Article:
I started another phase of No Sugar a few weeks ago. I’m on day 14 and so far, have only had one pretty bad day of sugar cravings, but I think it was largely hormonal. Throughout this experiment, I’ve had to accept the fact that I use sugar to cope with my emotions, which at any given moment, can contain a high level of anxiety. I used to think that depression was my demon, but I think anxiety is my bigger struggle. Besides eating sugar, I’ve always found baking to be very comforting and therapeutic. It’s almost as if just being around sugar/sweets calms me. I’m almost positive it goes back to the numerous positive reinforcements surrounding sweets throughout my childhood. Bygones, mom, grandma, and numerous aunts!
So, in an effort to scramble my dopamine release system, I am focusing on other activities that can help manage my stress levels. Numero uno on this list is returning to yoga. I forgot how much I enjoy yoga! I mean, I really enjoy it. It’s physically challenging, and additionally, because a big part of it is about learning to breathe through your movements and stay in an uncomfortable position, yoga has a very calming effect. I’m actually considering going on a yoga retreat later this summer. With the news becoming seemingly worse every week, anxiety/stress management is my personal project this summer.
I’ve been experimenting with new ways to prepare vegetables. One of my favorite veggies – eggplant – is one of the most underrated veggies out there. I LOVE eggplant; I could eat it every day! I found this super easy recipe and had to try it immediately. It’s incredible. I’ve been making kale chips for a while now, so I thought eggplant chips would be even more delicious. I am not ashamed to say that I ate the equivalent of one whole eggplant over the course of a day via these eggplant chips. Smoky Eggplant Chips Adapted from Healthful Pursuit
Yield: 100 Chips
2 eggplants, sliced thin
1/4 cup extra-virgin olive oil
Seasoning ½ tablespoon smoked paprika
½ tablespoon garlic powder
1 teaspoon dried oregano leaves
½ teaspoon dried thyme leaves
½ teaspoon ground turmeric
½ teaspoon freshly ground pepper ½ teaspoon onion powder ¼ teaspoon dried ground sage
¼ teaspoon sea salt
Pinch cayenne pepper
Preheat oven to 250F and set aside 2 large baking sheets.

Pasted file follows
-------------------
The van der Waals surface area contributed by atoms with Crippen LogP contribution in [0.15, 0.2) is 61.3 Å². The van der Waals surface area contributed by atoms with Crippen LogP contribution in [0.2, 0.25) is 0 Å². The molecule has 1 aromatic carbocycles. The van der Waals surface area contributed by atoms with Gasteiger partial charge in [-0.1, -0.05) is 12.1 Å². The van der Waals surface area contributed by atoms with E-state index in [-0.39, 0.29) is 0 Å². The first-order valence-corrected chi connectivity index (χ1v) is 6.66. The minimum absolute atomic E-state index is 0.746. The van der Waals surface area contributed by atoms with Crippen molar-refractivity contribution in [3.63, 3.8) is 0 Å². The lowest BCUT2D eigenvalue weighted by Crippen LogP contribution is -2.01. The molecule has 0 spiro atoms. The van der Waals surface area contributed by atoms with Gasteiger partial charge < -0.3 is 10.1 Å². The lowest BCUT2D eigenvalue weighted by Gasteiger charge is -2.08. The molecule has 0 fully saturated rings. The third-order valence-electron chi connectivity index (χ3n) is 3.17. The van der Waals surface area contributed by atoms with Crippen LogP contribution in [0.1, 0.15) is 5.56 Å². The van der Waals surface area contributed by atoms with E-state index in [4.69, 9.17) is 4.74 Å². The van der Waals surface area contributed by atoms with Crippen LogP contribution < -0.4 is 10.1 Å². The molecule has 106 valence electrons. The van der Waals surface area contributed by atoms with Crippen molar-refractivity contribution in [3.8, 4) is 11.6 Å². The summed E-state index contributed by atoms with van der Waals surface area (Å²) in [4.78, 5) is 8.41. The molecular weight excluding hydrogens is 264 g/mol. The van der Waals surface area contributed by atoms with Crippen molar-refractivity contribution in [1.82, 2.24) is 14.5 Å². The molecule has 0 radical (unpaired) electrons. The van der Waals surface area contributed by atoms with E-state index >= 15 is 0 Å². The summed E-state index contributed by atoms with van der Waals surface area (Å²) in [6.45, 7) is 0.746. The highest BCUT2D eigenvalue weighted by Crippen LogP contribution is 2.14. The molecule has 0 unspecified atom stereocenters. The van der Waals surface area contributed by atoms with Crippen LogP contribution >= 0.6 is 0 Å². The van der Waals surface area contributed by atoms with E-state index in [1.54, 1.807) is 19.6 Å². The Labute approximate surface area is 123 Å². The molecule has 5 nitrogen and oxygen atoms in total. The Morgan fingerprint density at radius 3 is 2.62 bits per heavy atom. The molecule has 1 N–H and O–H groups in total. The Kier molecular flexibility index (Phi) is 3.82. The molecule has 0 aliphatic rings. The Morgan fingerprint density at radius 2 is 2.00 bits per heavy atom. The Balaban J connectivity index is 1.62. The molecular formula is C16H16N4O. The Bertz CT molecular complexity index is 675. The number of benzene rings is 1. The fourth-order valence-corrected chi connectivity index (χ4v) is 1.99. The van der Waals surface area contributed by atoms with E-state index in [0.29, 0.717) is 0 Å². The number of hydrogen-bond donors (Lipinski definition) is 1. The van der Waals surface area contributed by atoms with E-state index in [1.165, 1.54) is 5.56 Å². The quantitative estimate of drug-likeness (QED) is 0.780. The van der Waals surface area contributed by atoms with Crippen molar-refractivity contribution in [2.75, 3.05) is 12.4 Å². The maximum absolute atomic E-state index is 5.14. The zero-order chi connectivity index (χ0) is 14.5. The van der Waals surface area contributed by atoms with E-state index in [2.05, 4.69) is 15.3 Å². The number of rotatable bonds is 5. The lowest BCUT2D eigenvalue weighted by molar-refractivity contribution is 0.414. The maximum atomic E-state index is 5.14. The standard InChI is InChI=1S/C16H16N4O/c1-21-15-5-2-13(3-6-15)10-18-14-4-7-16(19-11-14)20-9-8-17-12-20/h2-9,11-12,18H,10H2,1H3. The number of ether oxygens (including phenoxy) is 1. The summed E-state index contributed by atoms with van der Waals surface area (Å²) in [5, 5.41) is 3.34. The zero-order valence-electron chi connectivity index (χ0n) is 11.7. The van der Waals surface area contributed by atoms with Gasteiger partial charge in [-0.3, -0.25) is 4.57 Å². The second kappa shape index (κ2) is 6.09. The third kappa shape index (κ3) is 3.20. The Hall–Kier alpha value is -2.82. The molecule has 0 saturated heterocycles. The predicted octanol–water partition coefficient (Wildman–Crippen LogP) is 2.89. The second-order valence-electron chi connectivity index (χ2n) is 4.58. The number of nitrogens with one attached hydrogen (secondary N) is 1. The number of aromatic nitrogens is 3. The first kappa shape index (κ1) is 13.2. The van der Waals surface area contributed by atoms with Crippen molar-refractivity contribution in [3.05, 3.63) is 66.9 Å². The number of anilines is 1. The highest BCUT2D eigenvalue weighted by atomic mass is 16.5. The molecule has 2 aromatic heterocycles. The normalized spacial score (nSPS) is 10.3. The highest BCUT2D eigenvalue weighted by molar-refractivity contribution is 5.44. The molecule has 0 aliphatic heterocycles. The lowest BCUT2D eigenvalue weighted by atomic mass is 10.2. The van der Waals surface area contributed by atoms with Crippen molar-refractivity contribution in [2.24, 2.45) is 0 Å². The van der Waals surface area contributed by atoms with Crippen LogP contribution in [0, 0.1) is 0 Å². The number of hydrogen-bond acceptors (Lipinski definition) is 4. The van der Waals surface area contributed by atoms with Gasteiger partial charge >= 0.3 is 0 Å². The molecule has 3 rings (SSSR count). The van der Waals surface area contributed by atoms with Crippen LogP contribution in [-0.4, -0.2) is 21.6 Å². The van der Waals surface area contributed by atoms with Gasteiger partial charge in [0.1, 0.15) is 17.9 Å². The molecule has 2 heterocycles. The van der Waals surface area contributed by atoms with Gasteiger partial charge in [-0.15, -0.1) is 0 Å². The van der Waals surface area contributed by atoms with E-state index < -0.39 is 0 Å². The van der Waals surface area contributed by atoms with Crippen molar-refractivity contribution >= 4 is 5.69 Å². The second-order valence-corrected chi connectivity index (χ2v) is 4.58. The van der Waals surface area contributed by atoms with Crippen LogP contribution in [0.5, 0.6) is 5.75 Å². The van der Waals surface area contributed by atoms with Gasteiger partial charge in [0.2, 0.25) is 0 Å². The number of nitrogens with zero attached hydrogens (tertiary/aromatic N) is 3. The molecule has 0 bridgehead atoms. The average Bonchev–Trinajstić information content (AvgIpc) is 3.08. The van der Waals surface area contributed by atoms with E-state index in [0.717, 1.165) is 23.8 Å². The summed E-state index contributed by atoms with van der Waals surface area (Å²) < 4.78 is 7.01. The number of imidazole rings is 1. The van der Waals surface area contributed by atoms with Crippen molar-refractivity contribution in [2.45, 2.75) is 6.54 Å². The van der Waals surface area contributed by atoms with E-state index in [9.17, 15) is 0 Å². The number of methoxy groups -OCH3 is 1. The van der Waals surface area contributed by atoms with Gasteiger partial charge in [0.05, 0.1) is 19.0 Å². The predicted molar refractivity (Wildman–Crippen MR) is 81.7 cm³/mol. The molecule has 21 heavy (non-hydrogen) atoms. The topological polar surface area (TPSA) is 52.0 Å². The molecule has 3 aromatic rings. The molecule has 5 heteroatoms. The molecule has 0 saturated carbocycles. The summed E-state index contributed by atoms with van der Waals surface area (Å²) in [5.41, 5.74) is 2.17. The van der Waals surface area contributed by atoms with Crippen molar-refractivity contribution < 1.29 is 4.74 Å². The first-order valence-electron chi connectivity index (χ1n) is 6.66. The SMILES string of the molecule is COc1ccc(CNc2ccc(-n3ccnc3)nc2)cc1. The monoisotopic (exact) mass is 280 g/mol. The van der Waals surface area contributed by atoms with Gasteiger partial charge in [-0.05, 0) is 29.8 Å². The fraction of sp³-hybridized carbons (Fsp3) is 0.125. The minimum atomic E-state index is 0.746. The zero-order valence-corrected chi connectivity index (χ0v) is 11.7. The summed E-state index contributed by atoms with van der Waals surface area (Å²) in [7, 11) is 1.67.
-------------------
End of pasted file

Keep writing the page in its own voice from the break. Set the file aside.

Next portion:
Slice the eggplant using a mandolin slicer or a sharp knife. The slices should be as thin as a potato chip.
Place eggplant slices into a medium-to-large sized bowl, and add olive oil. Toss to coat thoroughly, then sprinkle with seasoning and toss again. Mix until seasoning is evenly distributed.
Pour eggplant slices onto baking sheets, making sure that slices are not overlapping.
Place in the oven to bake for 60-70 minutes, depending on how thin you sliced them. If you make them too thick, they can take upwards of 2 hours to complete.
I have been leveled by PMS this past week, and wanted to write about it since I can’t seem to muster up the desire to write (or think) about anything worthwhile that isn’t maudlin. In lieu of a typical blog post, I thought I would share a poem with you that I wrote tonight on my commute home:
Hopelessness, negating everything
I was looking forward to yesterday.
It’s a cliché to say every woman
turns into a monster during her time
of the month. But I feel the change,
right down to my cells. Nothing
can alleviate this sensation of dread.
I have to ride it out, like a nasty storm
that causes you to lose your bearings.
And know that when this passes, I will
once again look forward to my favorite things.
And one of my new favorite things is this dish. I’ve never made an Ethiopian dish before, although I really like Ethiopian food. It’s a Marcus Samuelsson recipe, so I knew it would be delicious. A word of caution when making this: wear gloves when handling the chiles! I failed to do that and spent several hours with my hands writhing in pain. After several attempts at trying to wash the oils off, I finally succeeded by slathering my hands in vegetable oil, then washing it off with a mixture of baking soda, hydrogen peroxide and a splash of dish detergent. Thanks, Google! That being said, I could eat this every day.
Black-Eyed Peas with Coconut Milk and Ethiopian Spices Adapted from Food & Wine
2 cups dried black-eyed peas (12 ounces)
4 tablespoons unsalted butter
1 large red onion, minced
1 1/2 tablespoons minced peeled fresh ginger
3 garlic cloves, minced
1 habanero chile, seeded and minced
2 teaspoons berbere seasoning (see Note)
1 teaspoon ground turmeric
3 medium tomatoes, chopped
1 cup coconut milk
1 cup chicken stock or low-sodium broth
1/3 cup chopped cilantro
2 scallions, thinly sliced
In a large saucepan, cover the peas with water and bring to a boil. Simmer over moderately low heat until tender, about 40 minutes.
Add a generous pinch of salt and let stand for 5 minutes, then drain well.
Meanwhile, in a large saucepan, melt the butter. Add the onion, ginger, garlic and chile and cook over moderate heat, stirring occasionally, until softened and just starting to brown, about 10 minutes.
Add the berbere and turmeric and cook, stirring, until fragrant, about 2 minutes. Add the tomatoes and cook, stirring until softened, about 5 minutes.
Stir in the coconut milk and stock and bring to a boil. Simmer over moderately low heat, stirring occasionally, until the tomatoes break down and the sauce is thickened, about 20 minutes.
Add the peas to the sauce and cook over moderately low heat, stirring, until the peas are lightly coated, about 10 minutes. Fold in the cilantro and scallions and serve.
Berbere is an Ethiopian ground red chile spice mix. It’s available at specialty food shops and from kalustyans.com.